Workers have been handed a golden opportunity to wrestle power from companies
Companies can’t control ICs like they do employees. ICs that work for multiple companies have the leverage in the relationship. It’s game-on and it’s not from unionizing and government intervention. Workers are gaining power due to a shifting work landscape. They are gaining power by disuniting.
Admittedly, some workers are not embracing this opportunity with open arms. For them, it may take a while to see the seeds of opportunity planted in this “problem.” As a society, if we adopt the paternalistic viewpoint that companies must give workers employment (as opposed to IC) status, we are disrupting a natural, positive, and powerful rebalancing that is at work in the market. In doing so, we would unwittingly be undermining the power and long-term well being of the very constituency we seek to protect.
We should all be freelancers, self-employed, entirely responsible for ourselves
Those anachronisms of the bygone era of lifetime employment – frothy pensions, gold watch retirement ceremonies, etc. – are not coming back. We can beg the government to step in and try to hold on to the last vestiges of that era, but we will at best be hanging on by a thin thread. And, the security employees seek? It’s been gone for a long time. My parents and their peers expected lifetime employment. No one my age and below expects that.
We all recognize our companies are unlikely to out survive us. In today’s increasingly quick, hyper-competitive, global economy, friction in the employment market is the default standard. There is simply no longer any real security in being a private-sector employee. However, empowered ICs aren’t at the mercy of individual employers. Their security is self-determined.
This is one fight we don’t want the government to win
Many workers are embracing the new gig economy and its flexibility. The option to work as an IC shouldn’t be ripped away due to a misguided sense of paternalism. The process of shifting from employee to IC is challenging for many, and often full of risks, but the ultimate reward of a successful shift is freedom and empowerment. Let’s not force workers to trade the pursuit of those treasures for vision, dental and ten days off per year.
There is honor in your job, be proud of that
(EDITORIAL) Regardless of what you are doing to make ends meet, whether you have a degree or not, the work you do matters, has honor, and you should be damn proud.
I was walking my dog the other day and as we were passing a construction site I saw a man in the process of cleaning a Port-A-Potty. My first thought was: “I could never do that.”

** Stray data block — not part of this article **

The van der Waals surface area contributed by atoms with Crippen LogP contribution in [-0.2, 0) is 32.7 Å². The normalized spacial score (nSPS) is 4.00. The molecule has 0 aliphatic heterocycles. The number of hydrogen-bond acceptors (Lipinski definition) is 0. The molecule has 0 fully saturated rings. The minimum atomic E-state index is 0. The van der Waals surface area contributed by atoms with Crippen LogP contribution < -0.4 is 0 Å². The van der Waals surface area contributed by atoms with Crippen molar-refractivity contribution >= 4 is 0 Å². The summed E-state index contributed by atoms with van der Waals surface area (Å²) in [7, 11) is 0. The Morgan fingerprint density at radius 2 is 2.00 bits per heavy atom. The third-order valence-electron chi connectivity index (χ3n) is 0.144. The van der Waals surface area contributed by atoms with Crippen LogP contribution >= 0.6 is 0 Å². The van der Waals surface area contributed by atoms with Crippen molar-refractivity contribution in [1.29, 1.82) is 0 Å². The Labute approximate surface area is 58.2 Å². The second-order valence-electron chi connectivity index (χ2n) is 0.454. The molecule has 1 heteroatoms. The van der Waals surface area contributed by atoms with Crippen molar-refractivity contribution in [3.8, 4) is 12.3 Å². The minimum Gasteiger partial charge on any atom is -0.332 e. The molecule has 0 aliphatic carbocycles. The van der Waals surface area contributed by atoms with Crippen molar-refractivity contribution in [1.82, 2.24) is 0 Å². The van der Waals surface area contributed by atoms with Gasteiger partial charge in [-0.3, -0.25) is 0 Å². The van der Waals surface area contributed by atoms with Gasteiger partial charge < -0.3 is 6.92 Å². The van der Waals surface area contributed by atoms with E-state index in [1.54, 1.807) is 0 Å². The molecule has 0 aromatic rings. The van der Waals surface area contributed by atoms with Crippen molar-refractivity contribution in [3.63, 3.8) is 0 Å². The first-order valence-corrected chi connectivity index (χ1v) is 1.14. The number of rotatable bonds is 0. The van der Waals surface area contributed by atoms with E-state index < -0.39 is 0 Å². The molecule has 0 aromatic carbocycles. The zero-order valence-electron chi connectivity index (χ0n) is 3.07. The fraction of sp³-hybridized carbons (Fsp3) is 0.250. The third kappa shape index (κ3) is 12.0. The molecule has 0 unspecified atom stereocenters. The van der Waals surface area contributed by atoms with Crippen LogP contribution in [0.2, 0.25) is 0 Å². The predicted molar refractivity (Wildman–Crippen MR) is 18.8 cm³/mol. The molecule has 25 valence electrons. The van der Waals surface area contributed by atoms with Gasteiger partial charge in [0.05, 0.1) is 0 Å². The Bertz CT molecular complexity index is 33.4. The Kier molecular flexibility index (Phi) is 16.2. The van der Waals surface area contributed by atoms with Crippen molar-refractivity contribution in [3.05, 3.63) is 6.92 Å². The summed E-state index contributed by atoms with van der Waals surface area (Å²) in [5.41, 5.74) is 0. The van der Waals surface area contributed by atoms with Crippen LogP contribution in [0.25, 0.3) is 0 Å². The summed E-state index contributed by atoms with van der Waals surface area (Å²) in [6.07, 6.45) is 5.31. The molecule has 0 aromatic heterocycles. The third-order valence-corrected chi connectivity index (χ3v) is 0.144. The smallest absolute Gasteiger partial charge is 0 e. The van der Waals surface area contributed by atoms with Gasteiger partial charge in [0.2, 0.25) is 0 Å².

As quickly as my gag reflex kicked in, I replaced it with a feeling of respect for the man doing the work. I saw him doing his job and I gave him props because there is honor in work. And, just because I don’t think I could do his job doesn’t mean he shouldn’t feel good about his job.
Just like any employee, he was doing a job he may or may not like or enjoy. And, like any worker his job is providing him with funds to build a life. I don’t know his circumstances, but there is no reason to see him with anything but admiration – if only because so many people may think they are better than, smarter than and more deserving than someone taking on a “dirty job”.
When I was growing up in the Chicago area the steel mills were still open and employed thousands of people – mostly men. Then, the jobs moved overseas, the industry tanked and the mills were left vacant, like ghost towns.
So many workers were let go, including my uncle. He had to start over, but he didn’t let it get him down. He used his knowledge of management, recovered and found another position. Yet, many workers were destroyed when they lost their jobs because they felt unskilled And, at the time, the country was in crisis and there weren’t a lot of other jobs available.
Us kids, we saw the mills and thought, “Why would you want to do that?” It was hot, dirty and dangerous. But, for years those jobs provided steady income and benefits, allowing couples to have homes, build families and live decent lives. Those workers may have had many turn their noses up, but they were proud of what they did, because there was honor in it.
As time moved on, the next generation (X that would be) shied away from manufacturing and the trades. More of us bought into the idea of getting a college degree with the expectation we’d find security and high paying jobs.
I’d suggest our view of honor in work has been twisted over time. The idea that doing some types of work elevates a person and makes them superior. Or, as my mom would say, they think “their shit doesn’t stink” but it does.